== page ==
Vin Diesel in Fast and Furious

Will your next VIN include a diesel?

Long on the back burner, diesel engines in passenger vehicles are about to become a big part of the American automotive landscape. There's good reason for that.

The number of diesel models available in the United States has doubled this year over last and many industry insiders are predicting that diesel engines could be the power plants inside as much as 10 percent of new vehicles by 2018. So while electrification and hydrogen fuel cells get all the press, it's likely to be diesel engines that will be the big market changer in the near future.

Several factors are driving this push towards diesel, not the least of which is a changing social acceptance of diesel engines as memories of the 1970s smoke machines dissipate. Diesel also offers up to 40 percent better fuel economy in comparison to gasoline thanks to its higher energy density and the fact that many of the powertrain efficiency upgrades that benefit gasoline can also benefit diesel makes it even more compelling to automakers looking to get an early foot forward on EPA requirements.

Regulation plays a big part in this. In Europe, CO2 is king and the measure by which much regulation is made, but on our side of the pond, it's all about MPG. That gives diesel a clear advantage, despite often not delivering on its lower CO2 promises.

Diesel's other advantage is in its relative easier creation from biological sources. As refining becomes more standardized, says the National Biodiesel Board, biodiesel will become far more common and manufacturers will be more apt to accept it - currently, few honor warranties if biodiesel is used. As it is, those who use diesel fuel can buy B10, B15, and B85 in all fifty states if they want it, usually from truck stops or specialty fuel stops. That is expanding as biodiesel becomes acceptable to users outside of fleets and heavy machinery. Biodiesel from soy is easier, cheaper, and less crop-intensive to make than is corn ethanol - the most common crop used in the U.S. - and is arguably more energy efficient field-to-pump.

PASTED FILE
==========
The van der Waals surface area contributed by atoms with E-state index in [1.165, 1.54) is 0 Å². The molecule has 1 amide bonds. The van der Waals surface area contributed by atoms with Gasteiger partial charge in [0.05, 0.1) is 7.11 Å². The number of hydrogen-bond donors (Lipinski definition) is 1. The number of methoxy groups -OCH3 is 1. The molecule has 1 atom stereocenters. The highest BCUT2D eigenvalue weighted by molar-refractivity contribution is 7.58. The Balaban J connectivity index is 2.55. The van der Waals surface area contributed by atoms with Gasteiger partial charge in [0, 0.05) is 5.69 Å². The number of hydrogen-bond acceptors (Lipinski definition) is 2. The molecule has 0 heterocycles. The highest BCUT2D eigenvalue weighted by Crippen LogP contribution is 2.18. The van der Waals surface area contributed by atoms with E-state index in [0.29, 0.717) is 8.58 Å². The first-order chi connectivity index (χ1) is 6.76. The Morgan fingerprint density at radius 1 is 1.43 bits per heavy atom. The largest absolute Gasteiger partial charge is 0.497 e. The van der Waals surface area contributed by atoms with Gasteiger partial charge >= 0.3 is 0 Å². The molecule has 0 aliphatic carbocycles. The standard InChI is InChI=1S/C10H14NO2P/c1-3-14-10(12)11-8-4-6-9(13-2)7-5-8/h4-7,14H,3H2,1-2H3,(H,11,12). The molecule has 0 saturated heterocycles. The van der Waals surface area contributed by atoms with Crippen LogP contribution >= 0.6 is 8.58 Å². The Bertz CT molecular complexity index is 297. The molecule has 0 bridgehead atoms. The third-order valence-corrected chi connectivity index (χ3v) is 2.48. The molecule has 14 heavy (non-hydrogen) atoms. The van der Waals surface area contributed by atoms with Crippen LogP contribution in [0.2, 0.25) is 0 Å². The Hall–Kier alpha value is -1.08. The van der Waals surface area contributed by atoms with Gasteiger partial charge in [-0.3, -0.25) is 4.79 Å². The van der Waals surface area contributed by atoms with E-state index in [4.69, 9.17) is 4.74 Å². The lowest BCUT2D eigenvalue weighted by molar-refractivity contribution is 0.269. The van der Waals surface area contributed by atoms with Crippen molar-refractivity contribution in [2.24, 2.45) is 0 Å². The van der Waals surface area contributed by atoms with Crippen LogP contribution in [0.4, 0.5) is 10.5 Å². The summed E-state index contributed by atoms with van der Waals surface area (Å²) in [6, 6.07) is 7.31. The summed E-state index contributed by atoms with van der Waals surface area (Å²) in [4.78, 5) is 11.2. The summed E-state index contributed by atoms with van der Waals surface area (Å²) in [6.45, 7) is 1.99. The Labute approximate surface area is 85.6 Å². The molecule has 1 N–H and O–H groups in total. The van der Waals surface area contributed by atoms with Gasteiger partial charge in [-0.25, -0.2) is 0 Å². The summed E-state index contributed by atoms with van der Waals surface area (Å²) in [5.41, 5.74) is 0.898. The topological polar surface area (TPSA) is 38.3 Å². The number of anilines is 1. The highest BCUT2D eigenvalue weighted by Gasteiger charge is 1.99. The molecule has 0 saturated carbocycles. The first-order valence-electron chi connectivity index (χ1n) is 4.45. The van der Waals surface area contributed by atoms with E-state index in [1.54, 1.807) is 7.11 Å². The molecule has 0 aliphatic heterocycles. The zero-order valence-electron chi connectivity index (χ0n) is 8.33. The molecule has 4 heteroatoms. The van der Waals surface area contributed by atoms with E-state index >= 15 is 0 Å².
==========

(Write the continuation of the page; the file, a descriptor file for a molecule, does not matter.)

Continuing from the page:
Manufacturers have begun introducing a slew of diesel-powered vehicles to the consumer market. In pickup trucks, of course, diesel has long been a mainstay in heavy-duty machines. Now, both Ram Truck and Nissan are offering half-ton pickups with diesel options. Chrysler has begun introducing diesel options in its Jeep products and the very well-designed and highly refined Chevrolet Cruze Diesel is leading the way in a new generation of diesel-powered small cars. Of course, the Volkswagen Group, specifically Audi, has been offering diesel options for their Euro-cars in North America for years. It should also be noted that they won the coveted Green Car of the Year Award at the LA Auto Show two years running thanks to diesel.

Leading the way in diesel sales initially will, of course, be pickup trucks likely followed by sport utilities as SUV diesel sales are expected to jump to 26 percent of the market by 2018, according to LMC Automotive - diesel is currently 8 percent of that market. LMC's predictions also state that the midsize market will see a drop in diesel (likely thanks to plug-in options), but the compact car segment's growth in diesel will make up for that.

Finally, the price tag on diesel vehicles is falling. Mercedes-Benz is introducing entry-level vehicles with diesel as a base model standard and that will likely force the VW Group to follow suit. With General Motors and Chrysler-Fiat entering that market as well, we will see a lot of competition cropping up in the diesel-fueled category of passenger cars in the next few years.

This doesn't necessarily mean, of course, that we'll see Vin driving a diesel in the Fast & Furious franchise anytime soon, but you never know. Perhaps Mr. Diesel will live up to his name in the next installment? Even if he doesn't, we're still sure to see far more diesel-powered vehicles parked in driveways in our neighborhoods sooner rather than later.

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